Originally, French foreign policy in the Middle East was dominated by the futile struggle to remain an imperial ruler in North Africa over Algeria, Morroco, and Tunisia. To that end, French support for Israel was a mainstay right down until the mid-1960s --- France even helped the Israelis build their first nuclear weapons --- after which the Algerian war ended, North Africa was freed of European imperial rule, and French policy shifted to the track on which it has adhered ever since: France would be the natural intermediary between the rich industrial countries and the oil-rich Arab countries (as well as tropical Africa and others in Asia). It's a policy, as you can see, that Chirac himself still firmly pushes: hence the recent trip to Algeria, intended to exploit what the French government thought would be its new prestige among the Arabs given its active opposition to the US and UK in the UN Security Council over Iraq. In the meantime, French policy did a somersault --- practiced by almost all the rest of the EU eventually --- in its relations with Israel. Can't court the Arab despots --- the kings, the princes, the sheiks, the Presidents-for-Life --- and do lots of business with them while building up French prestige and influence, and simultaneously be seen as allied with Israel.

The turning point was the Six Day War in June 1967 --- started when the pan-Arab Egyptian dictator Nasser unilaterally ordered UN peacekeepers off the Sinai, reiterated that the Arabs were still at war with Israel, and blockaded the Israeli access to the Red Sea. While the Israelis then pre-empted and set about destroying Egyptian military power, they were attacked from the East by the Jordanians and Syrians: that's how the Israelis came to occupy after quickly destroying their military power the West Bank and the Gaza . . . just as earlier in the 1948 Arab invasions of the new state of Israel, after they and the local Palestinian leaders rejected the UN partition plan (60% of all arable land to the Palestinians, 40% to the Jews), led to the defeat of the 5 invading countries and the expansion of Israeli territory. De Gaulle erupted with fury . . . a French speciality, apparently, witness the latest tantrum at a EU conclave with the 10 new East European candidates in Brussels this February, when Chirac upbraided their representatives for being "badly reared" and "not knowing when to shut up" (they had been supporting vigorously the US and the UK over Iraq). De Gaulle went further. He not only denounced the Israelis for not listening to his advice to appease the Egyptians, he opened the Pandora's box of long-standing French anti-Semitism: the Israelis were Jews, he told the French and Arabs in a public discourse, and Jews were "an elite people, sure of themselves and domineering." Etc, Etc.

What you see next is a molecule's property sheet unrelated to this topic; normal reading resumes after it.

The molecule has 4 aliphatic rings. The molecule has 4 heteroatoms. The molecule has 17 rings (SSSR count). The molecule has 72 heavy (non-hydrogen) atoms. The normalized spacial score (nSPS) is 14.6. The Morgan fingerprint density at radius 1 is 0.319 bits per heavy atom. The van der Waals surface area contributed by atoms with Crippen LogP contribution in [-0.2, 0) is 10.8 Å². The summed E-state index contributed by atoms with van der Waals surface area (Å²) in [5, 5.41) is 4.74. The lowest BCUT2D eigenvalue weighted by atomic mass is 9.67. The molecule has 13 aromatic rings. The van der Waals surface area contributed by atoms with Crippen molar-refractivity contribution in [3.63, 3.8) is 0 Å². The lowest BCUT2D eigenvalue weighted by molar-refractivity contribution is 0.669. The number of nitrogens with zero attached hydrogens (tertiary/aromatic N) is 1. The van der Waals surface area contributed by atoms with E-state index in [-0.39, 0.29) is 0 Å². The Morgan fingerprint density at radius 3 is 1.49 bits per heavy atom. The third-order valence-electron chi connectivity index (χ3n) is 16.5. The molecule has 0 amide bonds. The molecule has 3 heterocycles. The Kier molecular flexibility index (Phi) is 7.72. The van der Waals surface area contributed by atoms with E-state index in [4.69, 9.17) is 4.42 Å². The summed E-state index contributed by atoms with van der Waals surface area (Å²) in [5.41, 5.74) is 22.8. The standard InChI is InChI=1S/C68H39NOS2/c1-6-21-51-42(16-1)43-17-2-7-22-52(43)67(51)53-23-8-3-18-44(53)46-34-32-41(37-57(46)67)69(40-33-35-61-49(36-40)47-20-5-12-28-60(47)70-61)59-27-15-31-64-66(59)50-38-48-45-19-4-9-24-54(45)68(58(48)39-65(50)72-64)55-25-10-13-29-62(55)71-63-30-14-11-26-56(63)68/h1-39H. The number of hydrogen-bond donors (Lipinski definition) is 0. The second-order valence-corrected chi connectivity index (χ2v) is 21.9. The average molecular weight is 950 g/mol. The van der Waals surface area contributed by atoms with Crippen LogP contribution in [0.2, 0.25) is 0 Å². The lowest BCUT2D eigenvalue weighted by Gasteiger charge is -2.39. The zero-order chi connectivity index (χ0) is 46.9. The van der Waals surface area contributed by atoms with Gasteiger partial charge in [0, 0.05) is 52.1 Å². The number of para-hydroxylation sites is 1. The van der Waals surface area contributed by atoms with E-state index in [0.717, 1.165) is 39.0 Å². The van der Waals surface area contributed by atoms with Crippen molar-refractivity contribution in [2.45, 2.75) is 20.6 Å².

That was 22 years after the Nazi collaborating Vichy French regime had spent WWII sending off foreign and French Jews to the death camps.

Since then, the whole lock-stock-and-barrel of penny-ante as well as elitist European anti-Semitic prejudice has spread throughout much of the EU again: the Anti-Defamation league, for instance, carried out a survey with European pollsters that found several European peoples, the French included, expressing high levels of noticeable anti-Semitism: around 30-40% for Germany, France, and Belgium --- France coming out on top --- but dropping noticeably in Britain and sharply in a small country with an impressive human rights record like Denmark. That was in June 2002. A later poll in October found similarly high responses in Spain, around 34% of the population, tapering off to around 20% in Italy and Austria and Switzerland, and very low in Holland (7.0%) See ADL By contrast, the ADL finds that about 17% of Americans express clear prejudice against Jews --- a rise of about 4% since the early and mid-1990s (compared to around 40-45% at the end of WWII). Strikingly, Americans of Asian and European descent are by far the least prejudiced here. Contrariwise, as the head of the ADL observed,the most recent survey showed that " 35% of our Hispanic neighbors…44% foreign born and 20% American born…were strongly anti-Semitic, together with 35% of African Americans." For the entire survey, see the ADL 2002

Interestingly, French survey data carried out earlier in 2001 and early 2002 --- when a wave of anti-Jewish violence erupted all over the carried, the main perpetrators young alienated Arab immigrant thugs --- showed that about 24% of the French were clearly anti-Semitic. Around 35% of those who claimed to be Muslim expressed hostility to Jews of a racist sort (again, mainly in the younger generations, the older Arab immigrants and French Jews having always had good relations), whereas such racism dropped to 12% among practicing Catholics --- the latter a fairly small minority in France. A point to mull over here. Those who know the strengths and drawbacks of survey data won't be surprised by the discrepancies here. Survey questions probe attitudes, not necessarily deeply held beliefs; and attitudes can vary with circumstances. Similarly, the attitudes reflected in responses can vary with the questions asked, even closely resembling questions but worded differently. Still, the gap between French findings and those of the ADL French pollsters is narrow enough to indicate a serious problem in French life --- and also in other EU countries. Those who know the history of Italy, Denmark, Holland, and Britain, by contrast, won't be surprised that their populations come off less prejudiced against Jews.